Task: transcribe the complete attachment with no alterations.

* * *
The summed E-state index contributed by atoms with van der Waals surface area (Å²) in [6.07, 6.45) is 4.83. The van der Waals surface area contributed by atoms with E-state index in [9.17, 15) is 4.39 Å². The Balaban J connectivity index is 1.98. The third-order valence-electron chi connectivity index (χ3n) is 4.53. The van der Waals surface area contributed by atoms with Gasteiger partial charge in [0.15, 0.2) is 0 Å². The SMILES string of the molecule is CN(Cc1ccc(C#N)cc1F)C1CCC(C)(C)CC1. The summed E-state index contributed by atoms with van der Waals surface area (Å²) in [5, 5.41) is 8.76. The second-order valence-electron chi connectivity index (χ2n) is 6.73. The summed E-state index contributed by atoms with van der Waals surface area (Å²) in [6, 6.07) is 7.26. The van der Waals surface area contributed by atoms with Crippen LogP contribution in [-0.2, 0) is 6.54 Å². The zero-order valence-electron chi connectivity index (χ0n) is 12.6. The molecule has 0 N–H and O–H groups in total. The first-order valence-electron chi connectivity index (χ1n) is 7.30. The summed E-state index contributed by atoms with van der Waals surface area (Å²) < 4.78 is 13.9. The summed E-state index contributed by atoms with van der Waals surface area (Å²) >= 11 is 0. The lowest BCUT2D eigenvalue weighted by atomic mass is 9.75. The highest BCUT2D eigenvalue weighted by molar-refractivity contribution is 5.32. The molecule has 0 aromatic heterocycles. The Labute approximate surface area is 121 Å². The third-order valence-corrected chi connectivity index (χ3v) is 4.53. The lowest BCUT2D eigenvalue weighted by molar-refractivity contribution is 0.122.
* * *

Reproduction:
The summed E-state index contributed by atoms with van der Waals surface area (Å²) in [6.07, 6.45) is 4.83. The van der Waals surface area contributed by atoms with E-state index in [9.17, 15) is 4.39 Å². The Balaban J connectivity index is 1.98. The third-order valence-electron chi connectivity index (χ3n) is 4.53. The van der Waals surface area contributed by atoms with Gasteiger partial charge in [0.15, 0.2) is 0 Å². The SMILES string of the molecule is CN(Cc1ccc(C#N)cc1F)C1CCC(C)(C)CC1. The summed E-state index contributed by atoms with van der Waals surface area (Å²) in [5, 5.41) is 8.76. The second-order valence-electron chi connectivity index (χ2n) is 6.73. The summed E-state index contributed by atoms with van der Waals surface area (Å²) in [6, 6.07) is 7.26. The van der Waals surface area contributed by atoms with Crippen LogP contribution in [-0.2, 0) is 6.54 Å². The zero-order valence-electron chi connectivity index (χ0n) is 12.6. The molecule has 0 N–H and O–H groups in total. The first-order valence-electron chi connectivity index (χ1n) is 7.30. The summed E-state index contributed by atoms with van der Waals surface area (Å²) < 4.78 is 13.9. The summed E-state index contributed by atoms with van der Waals surface area (Å²) >= 11 is 0. The lowest BCUT2D eigenvalue weighted by atomic mass is 9.75. The highest BCUT2D eigenvalue weighted by molar-refractivity contribution is 5.32. The molecule has 0 aromatic heterocycles. The Labute approximate surface area is 121 Å². The third-order valence-corrected chi connectivity index (χ3v) is 4.53. The lowest BCUT2D eigenvalue weighted by molar-refractivity contribution is 0.122.